How does the Covid-19 pandemic affect our mental health? Moreover, are we able to bounce back from it?
Before the pandemic, mental disorders were the leading cause of health-related burdens on society, with depressive and anxiety disorders being its leading contributors. The pandemic seems to have made matters much worse. A recent worldwide study in the Lancet found that the daily Covid-19 infection rates in the news and the reductions in mobility could be associated with increased prevalence of major depressive and anxiety disorder. According to this study, women were affected more by the pandemic than men, while younger age groups were more affected than older age groups.
As the Covid crisis drags on, including the measures that come with it, our mental wellbeing is under pressure. According to a Belgian survey, the number of Belgians who indicated suffering from anxiety and depressive feelings was never this high and is comparable with the beginning of the pandemic: 21% of the adult respondents say they suffer from depression and 24% deal with anxiety. “Especially this last Omicron wave has taken a heavy toll on those who thought the worst was behind us”, says Belgian researcher Stefaan Demarest of Sciensano.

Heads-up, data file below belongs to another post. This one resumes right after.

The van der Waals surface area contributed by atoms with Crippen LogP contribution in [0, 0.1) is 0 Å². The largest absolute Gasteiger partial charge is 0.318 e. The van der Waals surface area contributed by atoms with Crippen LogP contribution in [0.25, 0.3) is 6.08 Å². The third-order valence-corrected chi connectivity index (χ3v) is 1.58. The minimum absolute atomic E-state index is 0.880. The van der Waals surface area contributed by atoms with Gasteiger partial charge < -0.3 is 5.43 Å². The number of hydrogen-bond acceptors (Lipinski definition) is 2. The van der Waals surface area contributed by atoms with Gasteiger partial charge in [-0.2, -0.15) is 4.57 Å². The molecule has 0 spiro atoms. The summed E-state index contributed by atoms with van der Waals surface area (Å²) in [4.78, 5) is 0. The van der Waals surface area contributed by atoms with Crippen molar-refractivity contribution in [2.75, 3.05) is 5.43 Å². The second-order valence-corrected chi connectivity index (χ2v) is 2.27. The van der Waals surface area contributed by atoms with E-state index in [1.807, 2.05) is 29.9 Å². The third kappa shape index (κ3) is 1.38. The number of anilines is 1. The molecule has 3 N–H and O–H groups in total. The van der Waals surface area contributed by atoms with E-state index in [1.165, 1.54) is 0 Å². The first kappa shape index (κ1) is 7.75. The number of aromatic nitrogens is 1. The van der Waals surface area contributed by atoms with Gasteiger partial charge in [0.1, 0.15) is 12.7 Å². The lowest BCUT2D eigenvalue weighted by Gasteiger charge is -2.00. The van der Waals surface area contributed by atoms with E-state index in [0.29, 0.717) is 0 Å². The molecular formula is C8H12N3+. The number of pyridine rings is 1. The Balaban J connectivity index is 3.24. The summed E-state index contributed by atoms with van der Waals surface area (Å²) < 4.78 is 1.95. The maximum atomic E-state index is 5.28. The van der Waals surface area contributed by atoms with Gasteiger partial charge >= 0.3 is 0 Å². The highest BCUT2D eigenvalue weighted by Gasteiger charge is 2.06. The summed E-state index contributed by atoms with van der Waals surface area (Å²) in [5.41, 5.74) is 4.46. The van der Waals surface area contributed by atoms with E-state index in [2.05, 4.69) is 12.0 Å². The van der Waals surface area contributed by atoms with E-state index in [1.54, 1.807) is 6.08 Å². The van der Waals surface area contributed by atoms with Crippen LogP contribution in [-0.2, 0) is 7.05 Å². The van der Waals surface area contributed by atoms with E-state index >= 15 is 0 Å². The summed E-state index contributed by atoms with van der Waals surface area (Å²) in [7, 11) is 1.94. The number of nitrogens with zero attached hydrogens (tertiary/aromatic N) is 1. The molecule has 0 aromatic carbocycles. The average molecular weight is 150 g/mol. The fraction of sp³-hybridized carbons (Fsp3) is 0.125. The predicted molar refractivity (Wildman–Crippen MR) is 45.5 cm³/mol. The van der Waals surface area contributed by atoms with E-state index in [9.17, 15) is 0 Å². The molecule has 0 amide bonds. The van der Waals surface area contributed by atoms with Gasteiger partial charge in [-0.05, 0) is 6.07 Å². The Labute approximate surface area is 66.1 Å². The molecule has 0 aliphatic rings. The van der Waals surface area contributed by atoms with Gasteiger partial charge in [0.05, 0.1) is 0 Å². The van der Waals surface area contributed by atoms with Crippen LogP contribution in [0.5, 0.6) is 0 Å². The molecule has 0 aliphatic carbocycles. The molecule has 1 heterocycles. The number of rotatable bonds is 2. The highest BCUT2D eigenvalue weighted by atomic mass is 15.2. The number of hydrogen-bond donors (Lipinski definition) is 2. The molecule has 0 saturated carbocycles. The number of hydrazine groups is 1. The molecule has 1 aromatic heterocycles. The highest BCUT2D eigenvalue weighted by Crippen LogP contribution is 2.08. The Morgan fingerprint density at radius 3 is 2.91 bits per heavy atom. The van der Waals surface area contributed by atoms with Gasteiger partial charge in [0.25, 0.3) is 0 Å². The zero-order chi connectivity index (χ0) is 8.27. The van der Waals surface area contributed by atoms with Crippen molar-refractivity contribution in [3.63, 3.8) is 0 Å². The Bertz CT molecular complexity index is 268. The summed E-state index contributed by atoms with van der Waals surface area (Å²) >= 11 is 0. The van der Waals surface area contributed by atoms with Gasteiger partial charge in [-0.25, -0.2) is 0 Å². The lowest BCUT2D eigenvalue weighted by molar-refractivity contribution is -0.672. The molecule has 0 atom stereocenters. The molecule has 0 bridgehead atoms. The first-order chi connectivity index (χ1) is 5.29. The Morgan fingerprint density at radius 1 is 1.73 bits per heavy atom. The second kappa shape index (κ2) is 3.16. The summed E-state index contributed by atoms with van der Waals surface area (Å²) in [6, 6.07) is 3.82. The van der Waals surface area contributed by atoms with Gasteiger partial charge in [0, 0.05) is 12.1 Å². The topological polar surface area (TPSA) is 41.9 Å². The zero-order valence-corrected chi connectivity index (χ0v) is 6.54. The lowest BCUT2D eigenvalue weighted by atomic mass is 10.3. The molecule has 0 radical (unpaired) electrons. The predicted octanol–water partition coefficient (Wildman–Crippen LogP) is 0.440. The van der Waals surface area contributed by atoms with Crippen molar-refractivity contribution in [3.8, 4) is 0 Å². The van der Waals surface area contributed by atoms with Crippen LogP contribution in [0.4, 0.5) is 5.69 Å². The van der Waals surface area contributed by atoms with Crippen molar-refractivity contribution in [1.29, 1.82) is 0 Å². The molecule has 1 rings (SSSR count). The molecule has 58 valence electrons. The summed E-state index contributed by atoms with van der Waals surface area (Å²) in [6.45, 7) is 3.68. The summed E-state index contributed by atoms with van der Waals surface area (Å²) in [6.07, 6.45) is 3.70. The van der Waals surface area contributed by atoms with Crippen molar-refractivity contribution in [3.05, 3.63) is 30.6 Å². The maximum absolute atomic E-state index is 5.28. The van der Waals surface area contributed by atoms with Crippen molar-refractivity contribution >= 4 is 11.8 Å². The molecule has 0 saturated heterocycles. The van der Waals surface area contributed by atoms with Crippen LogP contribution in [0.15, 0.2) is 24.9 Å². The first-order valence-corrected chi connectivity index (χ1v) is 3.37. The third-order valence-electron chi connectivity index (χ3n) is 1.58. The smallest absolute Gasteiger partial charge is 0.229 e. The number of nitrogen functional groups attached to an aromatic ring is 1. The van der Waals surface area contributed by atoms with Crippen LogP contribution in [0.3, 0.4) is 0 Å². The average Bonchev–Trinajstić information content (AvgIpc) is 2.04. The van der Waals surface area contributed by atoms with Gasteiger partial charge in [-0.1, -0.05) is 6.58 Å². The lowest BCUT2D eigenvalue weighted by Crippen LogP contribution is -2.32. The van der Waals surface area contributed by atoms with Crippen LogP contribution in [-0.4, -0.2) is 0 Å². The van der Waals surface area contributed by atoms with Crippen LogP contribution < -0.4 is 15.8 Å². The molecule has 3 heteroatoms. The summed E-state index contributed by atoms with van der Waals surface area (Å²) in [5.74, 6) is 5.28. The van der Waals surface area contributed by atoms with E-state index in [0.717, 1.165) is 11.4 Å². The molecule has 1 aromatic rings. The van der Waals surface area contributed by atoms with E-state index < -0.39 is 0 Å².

Another study published last November stated that 36% of French students surveyed said they had depressive symptoms during the first lockdown, and 50% reported the same symptoms during the second one. The same trend was found regarding anxiety symptoms, with 27.5% of the students surveyed reporting them, while the figure stood at 16.9% for non-students. On top of that, 12.7% of students reported suicidal thoughts, compared to 7.9% among non-students.